President Trump won the 2016 election promising to renegotiate outdated trade deals that have outsourced American jobs and capital to foreign countries, which often have higher trade barriers or weaker labor and environmental standards than the United States. These unfair advantages benefit not only adversarial Communist China, with imperial ambitions, but also the European Union, Mexico, Japan, and other countries the United States counts as allies.
Unlike our own leaders—who seem to be stuck in a post-World War II era mindset where the United States helped to rebuild Europe, Japan, and recovering colonies—leaders abroad understand times have changed. Wealthy and powerful “developing” countries continue to benefit from generous U.S. foreign aid and market access but rarely reciprocate. Instead, in the socialist EU, where rules and regulations strangle domestic innovation, the bureaucracy also weaponizes them against American competition.
While we argue here about whether Google and Amazon are monopolies, no such Internet giants exist in Europe. Like socialists in our own country, EU bureaucrats’ sole means of competition seems to be high taxes and multi-billion-dollar legal penalties, the same mentality that prevents former start-ups like Google and Amazon from starting in the first place. Tariffs on American manufactures and agricultural goods are higher in Europe, and nearly insurmountable in China.
Taking socialism a step further, China’s Communist government massively subsidizes companies in competition with our own, and commands a labor force that’s virtually enslaved. Its government spies and steals to acquire technology its own top-down economy could never develop, and quickly applies those stolen ideas to military purposes. Chinese subsidies, in effect a form of state ownership, target U.S. industries, everything from steel to microchips, critical to our national security.
For many voters, the North American Free Trade Agreement (NAFTA) has been of particular concern, partly because the idea of “open borders” coincided with a surge of illegal immigration from Mexico. The decades-old agreement, just like manufacturing outsourced to China, may have lowered prices for U.S. consumers, but for the millions who have lost their jobs to cheap foreign labor and Chinese trade abuses, lower prices mean little. My constituents in Tennessee prefer paychecks to public assistance.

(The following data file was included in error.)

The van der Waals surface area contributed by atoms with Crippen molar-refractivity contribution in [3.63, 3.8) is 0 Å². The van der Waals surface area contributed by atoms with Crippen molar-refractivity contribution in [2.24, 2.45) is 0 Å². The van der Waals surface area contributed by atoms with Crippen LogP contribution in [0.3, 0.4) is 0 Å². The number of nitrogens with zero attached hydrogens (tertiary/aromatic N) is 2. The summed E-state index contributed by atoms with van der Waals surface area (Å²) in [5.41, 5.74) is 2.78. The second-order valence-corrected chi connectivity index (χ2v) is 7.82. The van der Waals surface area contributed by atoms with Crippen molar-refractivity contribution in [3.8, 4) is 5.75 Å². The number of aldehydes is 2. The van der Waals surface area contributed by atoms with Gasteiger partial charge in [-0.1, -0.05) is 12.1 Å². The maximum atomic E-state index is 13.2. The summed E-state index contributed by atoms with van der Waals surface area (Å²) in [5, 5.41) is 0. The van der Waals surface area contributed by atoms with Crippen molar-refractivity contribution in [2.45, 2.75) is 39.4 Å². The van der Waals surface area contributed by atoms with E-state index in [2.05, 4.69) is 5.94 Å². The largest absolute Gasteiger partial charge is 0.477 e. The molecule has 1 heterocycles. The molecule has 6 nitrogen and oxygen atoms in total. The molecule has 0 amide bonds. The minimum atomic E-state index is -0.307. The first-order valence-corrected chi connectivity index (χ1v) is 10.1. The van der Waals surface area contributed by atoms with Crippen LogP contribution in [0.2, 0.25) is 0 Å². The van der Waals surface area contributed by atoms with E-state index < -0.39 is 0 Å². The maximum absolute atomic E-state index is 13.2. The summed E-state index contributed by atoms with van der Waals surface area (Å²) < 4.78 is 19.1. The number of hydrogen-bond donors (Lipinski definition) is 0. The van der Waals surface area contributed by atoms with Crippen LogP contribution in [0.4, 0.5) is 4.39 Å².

Despite studies showing the theoretical benefits of free trade, economic and wage growth have been poor in recent decades. Government dependence is up. China’s trade war funds an increasingly assertive military whose main rival is the United States.
But until recently, establishment Washington—Democrats and Republicans alike—insisted the status quo was the best we could do. Donald Trump, a political outsider with a blue-collar attitude, understood what my friends and neighbors understood a long time ago: Our country can no longer afford to be the world’s candy store.
Fortunately, because of the president’s strong leadership, bipartisan agreement has coalesced around some of the most important trade issues confronting Americans. In fact, there has been a sea change in attitudes towards China. Congress has reversed severe cuts to the military under the Obama Administration. We are finally addressing corporate and campus espionage, forced technology transfers, and other problems that have become normal parts of doing business with China.
Farmers in my rural district support the president’s tough negotiations, which have yielded significant victories. Japan lifted a ban on U.S. beef. Argentina is buying more pork. For the first time in five years, China opened its market to American poultry. The recent “Phase One” deal with China increases exports among a range of U.S. products and services, and the new United States-Mexico-Canada Agreement (USMCA) widens access for U.S. dairy and wheat in Canada, as well as creates more auto-manufacturing jobs here at home.
My home state, an auto-manufacturing hub, stands to benefit immensely from the USMCA, replacing NAFTA, and fulfilling another promise President Trump made to voters. Our economy is already experiencing remarkable economic growth, however, because of tax cuts, deregulation, and American energy production. Wages and incomes are rising. The unemployment rate, fuel prices, and inflation remain low—disproving the warnings of so many so-called experts of a coming Armageddon under Donald Trump’s trade agenda.
As it turned out, the time was ripe for change, and it was everyday, normal people in places like Cleveland and Winchester, Tennessee—not the Ivy League professors who dismissed them—who had the right idea all along.